Gather at 5:30P for a 6:00P potluck dinner. The presentation portion of the evening begins at 7:00P. For those who wish to come to the potluck dinner, please bring your own table settings and if your last name starts with A-E bring a dessert; F-P, a main dish; and Q-Z, a salad or a side dish. RSVP to Nancy Joe Shaw. Her contact information is available in ShelbyNext and printed directory or you may contact the church office at 303-762-0616.

Adult CE: March 15, 2020

The Soul Box Project

Come to Plymouth Hall to meet Rhonda McGee, First Baptist Church, and learn how easy it is to make a soul box. The Soul Box Project was begun by an artist in Oregon after the 2017 mass shooting in Las Vegas, NV as a way of honoring the lives lost to gun violence in this country. The single-fold origami style boxes are easy to make and when gathered, mounted and hung, are a powerful invitation to contemplate the tragic statistics.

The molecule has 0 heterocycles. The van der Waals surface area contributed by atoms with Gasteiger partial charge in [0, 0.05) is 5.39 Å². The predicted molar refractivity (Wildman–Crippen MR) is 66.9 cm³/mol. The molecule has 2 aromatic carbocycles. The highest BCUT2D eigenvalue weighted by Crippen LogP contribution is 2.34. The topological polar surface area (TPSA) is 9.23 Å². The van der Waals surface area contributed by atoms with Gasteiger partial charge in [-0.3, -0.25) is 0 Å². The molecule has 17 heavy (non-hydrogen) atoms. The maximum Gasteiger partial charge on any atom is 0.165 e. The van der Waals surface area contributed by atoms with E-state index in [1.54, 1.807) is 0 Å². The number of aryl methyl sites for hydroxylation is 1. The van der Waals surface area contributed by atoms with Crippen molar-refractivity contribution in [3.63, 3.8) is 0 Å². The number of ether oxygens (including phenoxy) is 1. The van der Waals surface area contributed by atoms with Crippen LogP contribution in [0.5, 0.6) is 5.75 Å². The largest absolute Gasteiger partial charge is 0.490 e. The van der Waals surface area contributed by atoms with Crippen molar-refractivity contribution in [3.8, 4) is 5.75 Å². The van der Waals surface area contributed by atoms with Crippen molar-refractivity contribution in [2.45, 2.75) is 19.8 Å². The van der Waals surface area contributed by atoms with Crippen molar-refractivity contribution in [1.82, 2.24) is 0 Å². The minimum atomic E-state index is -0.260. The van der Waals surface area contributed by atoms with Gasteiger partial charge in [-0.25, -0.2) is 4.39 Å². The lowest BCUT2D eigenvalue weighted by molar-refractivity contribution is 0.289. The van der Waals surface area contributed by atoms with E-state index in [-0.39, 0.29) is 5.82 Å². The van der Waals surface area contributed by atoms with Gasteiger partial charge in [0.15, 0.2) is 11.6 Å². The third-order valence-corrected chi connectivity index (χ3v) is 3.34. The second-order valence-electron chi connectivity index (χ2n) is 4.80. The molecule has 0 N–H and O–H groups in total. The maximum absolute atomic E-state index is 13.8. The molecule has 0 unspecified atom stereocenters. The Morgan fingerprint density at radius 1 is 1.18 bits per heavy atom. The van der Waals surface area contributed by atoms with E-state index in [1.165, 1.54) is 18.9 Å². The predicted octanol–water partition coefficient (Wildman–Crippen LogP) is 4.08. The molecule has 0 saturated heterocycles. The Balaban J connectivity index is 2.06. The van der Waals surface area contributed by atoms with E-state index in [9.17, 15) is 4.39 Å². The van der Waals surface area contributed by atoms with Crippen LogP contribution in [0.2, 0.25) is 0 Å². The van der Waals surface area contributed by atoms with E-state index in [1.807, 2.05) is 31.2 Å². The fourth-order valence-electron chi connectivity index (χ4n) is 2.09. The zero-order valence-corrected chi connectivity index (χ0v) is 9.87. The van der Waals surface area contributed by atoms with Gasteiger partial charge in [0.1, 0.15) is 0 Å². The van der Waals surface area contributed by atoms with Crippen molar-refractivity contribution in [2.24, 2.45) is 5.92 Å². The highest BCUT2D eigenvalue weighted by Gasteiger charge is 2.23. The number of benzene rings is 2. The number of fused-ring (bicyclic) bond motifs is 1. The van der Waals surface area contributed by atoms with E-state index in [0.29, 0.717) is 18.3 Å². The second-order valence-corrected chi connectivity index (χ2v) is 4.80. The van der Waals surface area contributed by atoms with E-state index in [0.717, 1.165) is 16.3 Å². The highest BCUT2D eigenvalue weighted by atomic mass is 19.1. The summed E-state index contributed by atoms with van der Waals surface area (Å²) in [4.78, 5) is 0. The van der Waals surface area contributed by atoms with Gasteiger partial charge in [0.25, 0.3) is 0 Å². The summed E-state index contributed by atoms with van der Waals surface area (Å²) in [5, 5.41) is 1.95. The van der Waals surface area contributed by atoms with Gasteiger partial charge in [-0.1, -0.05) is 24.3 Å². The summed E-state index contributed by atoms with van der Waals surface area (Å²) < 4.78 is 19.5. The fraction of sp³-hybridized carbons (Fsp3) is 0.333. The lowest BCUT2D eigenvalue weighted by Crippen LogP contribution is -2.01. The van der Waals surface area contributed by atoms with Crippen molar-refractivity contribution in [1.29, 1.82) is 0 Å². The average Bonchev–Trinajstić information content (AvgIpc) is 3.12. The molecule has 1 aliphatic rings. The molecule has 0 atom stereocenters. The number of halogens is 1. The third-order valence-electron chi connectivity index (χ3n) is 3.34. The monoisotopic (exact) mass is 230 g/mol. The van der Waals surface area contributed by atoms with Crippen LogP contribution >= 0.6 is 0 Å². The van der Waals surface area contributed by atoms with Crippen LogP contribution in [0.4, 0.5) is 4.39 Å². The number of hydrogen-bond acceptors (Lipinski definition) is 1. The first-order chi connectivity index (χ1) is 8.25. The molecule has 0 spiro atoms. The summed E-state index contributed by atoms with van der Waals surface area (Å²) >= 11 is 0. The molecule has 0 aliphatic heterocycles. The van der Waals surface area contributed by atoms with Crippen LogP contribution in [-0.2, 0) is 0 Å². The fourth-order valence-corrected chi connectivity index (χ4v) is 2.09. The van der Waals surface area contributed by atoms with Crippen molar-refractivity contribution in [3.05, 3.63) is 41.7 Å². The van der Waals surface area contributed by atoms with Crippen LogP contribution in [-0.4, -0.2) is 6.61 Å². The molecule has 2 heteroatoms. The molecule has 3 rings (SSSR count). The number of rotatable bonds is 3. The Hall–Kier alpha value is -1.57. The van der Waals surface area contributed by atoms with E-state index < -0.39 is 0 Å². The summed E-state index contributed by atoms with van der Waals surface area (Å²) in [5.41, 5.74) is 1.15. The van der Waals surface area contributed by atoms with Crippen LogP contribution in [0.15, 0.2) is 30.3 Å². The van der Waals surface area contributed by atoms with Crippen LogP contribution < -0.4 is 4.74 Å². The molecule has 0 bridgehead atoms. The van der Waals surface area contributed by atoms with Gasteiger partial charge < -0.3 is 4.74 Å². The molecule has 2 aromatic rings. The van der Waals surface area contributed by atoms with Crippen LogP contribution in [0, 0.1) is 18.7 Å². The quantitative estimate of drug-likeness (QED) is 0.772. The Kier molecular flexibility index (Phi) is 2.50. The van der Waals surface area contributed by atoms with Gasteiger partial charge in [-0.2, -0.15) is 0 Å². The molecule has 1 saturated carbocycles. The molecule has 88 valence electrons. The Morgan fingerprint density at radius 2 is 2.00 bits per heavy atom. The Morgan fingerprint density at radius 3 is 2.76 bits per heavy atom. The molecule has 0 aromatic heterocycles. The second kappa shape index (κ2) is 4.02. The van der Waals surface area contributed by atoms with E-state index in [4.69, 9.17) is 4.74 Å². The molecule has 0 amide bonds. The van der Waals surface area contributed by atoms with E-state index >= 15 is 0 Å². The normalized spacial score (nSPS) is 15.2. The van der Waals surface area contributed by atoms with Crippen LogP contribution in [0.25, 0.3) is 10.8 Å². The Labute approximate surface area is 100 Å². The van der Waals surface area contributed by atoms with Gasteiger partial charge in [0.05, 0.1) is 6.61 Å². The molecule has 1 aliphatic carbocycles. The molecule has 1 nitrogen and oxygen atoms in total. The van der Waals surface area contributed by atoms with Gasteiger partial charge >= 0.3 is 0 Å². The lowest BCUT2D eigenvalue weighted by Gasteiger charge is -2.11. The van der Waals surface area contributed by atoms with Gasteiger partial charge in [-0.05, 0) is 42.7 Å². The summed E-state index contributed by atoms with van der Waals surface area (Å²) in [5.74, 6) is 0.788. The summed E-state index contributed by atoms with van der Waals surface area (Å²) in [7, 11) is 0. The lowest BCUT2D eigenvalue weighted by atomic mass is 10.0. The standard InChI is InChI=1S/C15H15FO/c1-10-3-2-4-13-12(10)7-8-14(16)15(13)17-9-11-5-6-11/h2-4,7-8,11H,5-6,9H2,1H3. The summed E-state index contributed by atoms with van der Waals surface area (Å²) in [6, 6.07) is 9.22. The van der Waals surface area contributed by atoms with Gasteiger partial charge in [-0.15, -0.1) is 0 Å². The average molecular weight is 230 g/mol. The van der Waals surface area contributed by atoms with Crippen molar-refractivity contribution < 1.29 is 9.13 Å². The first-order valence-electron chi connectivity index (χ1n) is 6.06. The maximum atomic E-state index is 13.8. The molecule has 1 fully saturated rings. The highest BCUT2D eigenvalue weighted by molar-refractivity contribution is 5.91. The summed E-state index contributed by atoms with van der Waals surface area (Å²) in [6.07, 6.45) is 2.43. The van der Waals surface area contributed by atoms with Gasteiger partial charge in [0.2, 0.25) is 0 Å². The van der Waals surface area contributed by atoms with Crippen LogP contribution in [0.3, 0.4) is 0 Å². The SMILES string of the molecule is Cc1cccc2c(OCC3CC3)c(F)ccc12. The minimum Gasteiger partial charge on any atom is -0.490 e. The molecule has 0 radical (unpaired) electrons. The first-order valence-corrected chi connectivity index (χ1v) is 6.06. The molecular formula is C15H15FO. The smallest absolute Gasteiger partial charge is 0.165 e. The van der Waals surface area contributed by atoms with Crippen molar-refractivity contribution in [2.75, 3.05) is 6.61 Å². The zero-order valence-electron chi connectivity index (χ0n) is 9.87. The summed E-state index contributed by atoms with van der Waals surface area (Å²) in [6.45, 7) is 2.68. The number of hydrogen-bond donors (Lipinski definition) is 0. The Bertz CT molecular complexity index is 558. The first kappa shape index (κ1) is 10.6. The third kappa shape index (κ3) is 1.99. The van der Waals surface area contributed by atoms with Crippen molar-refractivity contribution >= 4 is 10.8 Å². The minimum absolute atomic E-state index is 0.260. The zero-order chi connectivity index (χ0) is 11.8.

Each year more than 65,000 Americans are killed or injured by the misuse of firearms. It’s a public health crisis that defies legislative solutions, and sometimes defies even compassionate care and dialogue with survivors and victims. Individuals, churches and community groups around the country have so far made more than 92,000 soul boxes, representing the lives of those we’ve lost to misuse of firearms. Help us set a goal for the number of boxes First Plymouth can make and contribute to this effort. Our Colorado boxes are headed to the State Capitol in April and then on to the National Mall in Washington DC in July. You can learn more about this effort and see how the individual boxes are grouped, mounted and displayed by going to the website